“It ends when one of you is unable to continue,” says Eric.
“According to Dauntless rules,” Four says, “one of you could also concede.” Eric narrows his eyes at Four.
“According to the old rules,” he says. “In the new rules, no one concedes.”
“A brave man acknowledges the strength of others,” Four replies.
“A brave man never surrenders,” Eric says, and Four and Eric stare at each other for a few seconds.
I feel like I am looking at two different kinds of Dauntless—the honorable kind, and the ruthless kind. But even I know that in this room, it’s Eric, the youngest leader of the Dauntless, who has the authority.
My heart beats so hard it hurts, and I can’t scream and I can’t breathe, but I also feel everything, every vein and every fiber, every bone and every nerve, all awake and buzzing in my body as if charged with electricity. I am pure adrenaline.
I wanted to be like the Dauntless I saw at school. I wanted to be loud and daring and free like them. But they were not members yet; they were just playing at being Dauntless. And so was I, when I jumped off that roof. I didn’t know what fear was.
He pulls me forward a few inches and then slams me against the wall again. I clench my teeth to keep from crying out, though pain from the impact went all the way down my spine.
Will grabs Peter by his shirt collar and drags him away from me. “Leave her alone,” he says. “Only a coward bullies a little girl.”
“A little girl?” scoffs Peter, throwing off Will’s hand. “Are you blind, or just stupid? She’s going to edge you out of the rankings and out of Dauntless, and you’re going to get nothing, all because she knows how to manipulate people and you don’t. So when you realize that she’s out to ruin us all, you let me know.”
Whoever he is, I like him. It’s easier for me to admit that to myself now, in the dark, after all that just happened. He is not sweet or gentle or particularly kind. But he is smart and brave, and even though he saved me, he treated me like I was strong. That is all I need to know. I watch the muscles in his back expand and contract until I fall asleep.
We stop on the concrete around the metal bean, where the Erudite sit in small groups with newspapers or books. He takes off his glasses and shoves them in his pocket, then runs a hand through his hair, his eyes skipping over mine nervously. Like he’s ashamed. Maybe I should be too. I’m tattooed, loose-haired, and wearing tight clothes. But I’m just not.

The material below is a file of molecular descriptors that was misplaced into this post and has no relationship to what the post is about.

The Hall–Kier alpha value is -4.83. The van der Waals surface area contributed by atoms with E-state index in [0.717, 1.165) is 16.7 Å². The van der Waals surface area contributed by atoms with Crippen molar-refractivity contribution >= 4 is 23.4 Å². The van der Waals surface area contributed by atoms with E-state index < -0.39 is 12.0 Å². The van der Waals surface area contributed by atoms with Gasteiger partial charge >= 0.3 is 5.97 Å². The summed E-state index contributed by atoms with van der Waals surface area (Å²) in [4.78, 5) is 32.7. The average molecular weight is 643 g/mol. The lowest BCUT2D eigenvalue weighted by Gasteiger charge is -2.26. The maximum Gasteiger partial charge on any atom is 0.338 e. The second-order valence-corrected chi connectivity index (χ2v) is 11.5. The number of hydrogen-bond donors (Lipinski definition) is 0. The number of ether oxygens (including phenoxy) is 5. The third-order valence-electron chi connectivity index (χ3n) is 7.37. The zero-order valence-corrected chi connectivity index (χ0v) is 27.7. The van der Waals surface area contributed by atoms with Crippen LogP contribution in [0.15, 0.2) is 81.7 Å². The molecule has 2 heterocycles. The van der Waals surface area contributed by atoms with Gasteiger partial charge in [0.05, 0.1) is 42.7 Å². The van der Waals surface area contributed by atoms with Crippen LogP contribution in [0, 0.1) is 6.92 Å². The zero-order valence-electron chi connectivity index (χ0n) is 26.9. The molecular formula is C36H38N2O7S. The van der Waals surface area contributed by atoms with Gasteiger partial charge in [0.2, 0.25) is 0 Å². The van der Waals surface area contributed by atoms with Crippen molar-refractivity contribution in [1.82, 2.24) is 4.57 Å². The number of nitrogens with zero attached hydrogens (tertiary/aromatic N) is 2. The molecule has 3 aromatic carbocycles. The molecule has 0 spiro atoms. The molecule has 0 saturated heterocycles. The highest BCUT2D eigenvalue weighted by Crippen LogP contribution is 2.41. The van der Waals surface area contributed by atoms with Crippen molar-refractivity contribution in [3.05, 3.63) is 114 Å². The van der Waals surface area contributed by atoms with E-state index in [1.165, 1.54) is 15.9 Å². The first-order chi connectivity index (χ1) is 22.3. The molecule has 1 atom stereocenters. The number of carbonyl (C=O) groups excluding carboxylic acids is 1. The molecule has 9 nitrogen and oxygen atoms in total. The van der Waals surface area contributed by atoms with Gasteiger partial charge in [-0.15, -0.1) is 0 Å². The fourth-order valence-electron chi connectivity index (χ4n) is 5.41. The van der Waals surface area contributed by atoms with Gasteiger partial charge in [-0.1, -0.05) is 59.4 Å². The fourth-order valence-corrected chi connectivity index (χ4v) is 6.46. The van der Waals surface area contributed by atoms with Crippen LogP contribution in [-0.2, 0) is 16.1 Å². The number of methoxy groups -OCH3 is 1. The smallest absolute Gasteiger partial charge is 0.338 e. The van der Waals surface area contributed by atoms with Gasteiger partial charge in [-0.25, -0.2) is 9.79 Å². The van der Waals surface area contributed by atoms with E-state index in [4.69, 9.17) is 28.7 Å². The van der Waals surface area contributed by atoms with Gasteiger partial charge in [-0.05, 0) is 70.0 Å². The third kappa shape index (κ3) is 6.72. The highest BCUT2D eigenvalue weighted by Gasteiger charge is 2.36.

I don’t know when I accumulated so many secrets. Being Divergent. Fears. How I really feel about my friends, my family, Al, Tobias. Candor initiation would reach things that even the simulations can’t touch; it would wreck me. “Sounds awful,” I say.
“I always knew I couldn’t be Candor. I mean, I try to be honest, but some things you just don’t want people to know. Plus, I like to be in control of my own mind.”
Simulation Tobias kisses my neck. I try to think. I have to face the fear. I have to take control of the situation and find a way to make it less frightening. I look Simulation Tobias in the eye and say sternly, “I am not going to sleep with you in a hallucination. Okay?”
I have done this before—in my fear landscape, with the gun in my hand, a voice shouting at me to fire at the people I love. I volunteered to die instead, that time, but I can’t imagine how that would help me now. But I just know, I know what the right thing to do is. My father says—used to say—that there is power in self-sacrifice. I turn the gun in my hands and press it into Tobias’s palm.
Abnegation and Dauntless are both broken, their members scattered. We are like the factionless now. I do not know what life will be like, separated from a faction—it feels disengaged, like a leaf divided from the tree that gives it sustenance. We are creatures of loss; we have left everything behind. I have no home, no path, and no certainty. I am no longer Tris, the selfless, or Tris, the brave. I suppose that now, I must become more than either.